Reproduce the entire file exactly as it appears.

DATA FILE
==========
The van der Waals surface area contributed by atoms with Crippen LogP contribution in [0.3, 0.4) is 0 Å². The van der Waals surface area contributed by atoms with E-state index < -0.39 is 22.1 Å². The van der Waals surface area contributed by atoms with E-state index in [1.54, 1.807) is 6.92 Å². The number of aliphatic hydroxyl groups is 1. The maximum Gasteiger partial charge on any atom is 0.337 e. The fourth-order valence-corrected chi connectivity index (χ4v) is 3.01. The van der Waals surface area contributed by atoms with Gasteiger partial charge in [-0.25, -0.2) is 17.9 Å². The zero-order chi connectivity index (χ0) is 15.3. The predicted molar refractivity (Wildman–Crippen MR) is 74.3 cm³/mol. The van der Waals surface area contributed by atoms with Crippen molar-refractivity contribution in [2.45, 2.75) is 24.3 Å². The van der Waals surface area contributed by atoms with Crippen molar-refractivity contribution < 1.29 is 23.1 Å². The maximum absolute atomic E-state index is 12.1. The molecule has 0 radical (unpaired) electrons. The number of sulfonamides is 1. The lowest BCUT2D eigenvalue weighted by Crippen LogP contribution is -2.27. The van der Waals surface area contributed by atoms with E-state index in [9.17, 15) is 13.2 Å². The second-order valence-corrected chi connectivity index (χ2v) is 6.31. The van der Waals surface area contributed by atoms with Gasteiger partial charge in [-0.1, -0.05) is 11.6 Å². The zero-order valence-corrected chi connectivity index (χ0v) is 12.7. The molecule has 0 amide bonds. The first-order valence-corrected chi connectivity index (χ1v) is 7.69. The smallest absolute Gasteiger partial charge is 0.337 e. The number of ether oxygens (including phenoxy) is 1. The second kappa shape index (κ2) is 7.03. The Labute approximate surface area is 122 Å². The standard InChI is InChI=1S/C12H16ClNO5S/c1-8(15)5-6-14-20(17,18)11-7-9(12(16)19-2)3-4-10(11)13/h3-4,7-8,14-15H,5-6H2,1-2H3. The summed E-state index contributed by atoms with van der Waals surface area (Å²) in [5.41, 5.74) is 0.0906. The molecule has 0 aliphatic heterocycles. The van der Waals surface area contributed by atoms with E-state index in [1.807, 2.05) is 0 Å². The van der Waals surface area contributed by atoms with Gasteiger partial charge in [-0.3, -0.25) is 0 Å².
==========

The van der Waals surface area contributed by atoms with Crippen LogP contribution in [0.3, 0.4) is 0 Å². The van der Waals surface area contributed by atoms with E-state index < -0.39 is 22.1 Å². The van der Waals surface area contributed by atoms with E-state index in [1.54, 1.807) is 6.92 Å². The number of aliphatic hydroxyl groups is 1. The maximum Gasteiger partial charge on any atom is 0.337 e. The fourth-order valence-corrected chi connectivity index (χ4v) is 3.01. The van der Waals surface area contributed by atoms with Gasteiger partial charge in [-0.25, -0.2) is 17.9 Å². The zero-order chi connectivity index (χ0) is 15.3. The predicted molar refractivity (Wildman–Crippen MR) is 74.3 cm³/mol. The van der Waals surface area contributed by atoms with Crippen molar-refractivity contribution in [2.45, 2.75) is 24.3 Å². The van der Waals surface area contributed by atoms with Crippen molar-refractivity contribution < 1.29 is 23.1 Å². The maximum absolute atomic E-state index is 12.1. The molecule has 0 radical (unpaired) electrons. The number of sulfonamides is 1. The lowest BCUT2D eigenvalue weighted by Crippen LogP contribution is -2.27. The van der Waals surface area contributed by atoms with E-state index in [9.17, 15) is 13.2 Å². The second-order valence-corrected chi connectivity index (χ2v) is 6.31. The van der Waals surface area contributed by atoms with Gasteiger partial charge in [-0.1, -0.05) is 11.6 Å². The zero-order valence-corrected chi connectivity index (χ0v) is 12.7. The molecule has 0 amide bonds. The first-order valence-corrected chi connectivity index (χ1v) is 7.69. The smallest absolute Gasteiger partial charge is 0.337 e. The number of ether oxygens (including phenoxy) is 1. The second kappa shape index (κ2) is 7.03. The Labute approximate surface area is 122 Å². The standard InChI is InChI=1S/C12H16ClNO5S/c1-8(15)5-6-14-20(17,18)11-7-9(12(16)19-2)3-4-10(11)13/h3-4,7-8,14-15H,5-6H2,1-2H3. The summed E-state index contributed by atoms with van der Waals surface area (Å²) in [5.41, 5.74) is 0.0906. The molecule has 0 aliphatic heterocycles. The van der Waals surface area contributed by atoms with E-state index in [1.807, 2.05) is 0 Å². The van der Waals surface area contributed by atoms with Gasteiger partial charge in [-0.3, -0.25) is 0 Å².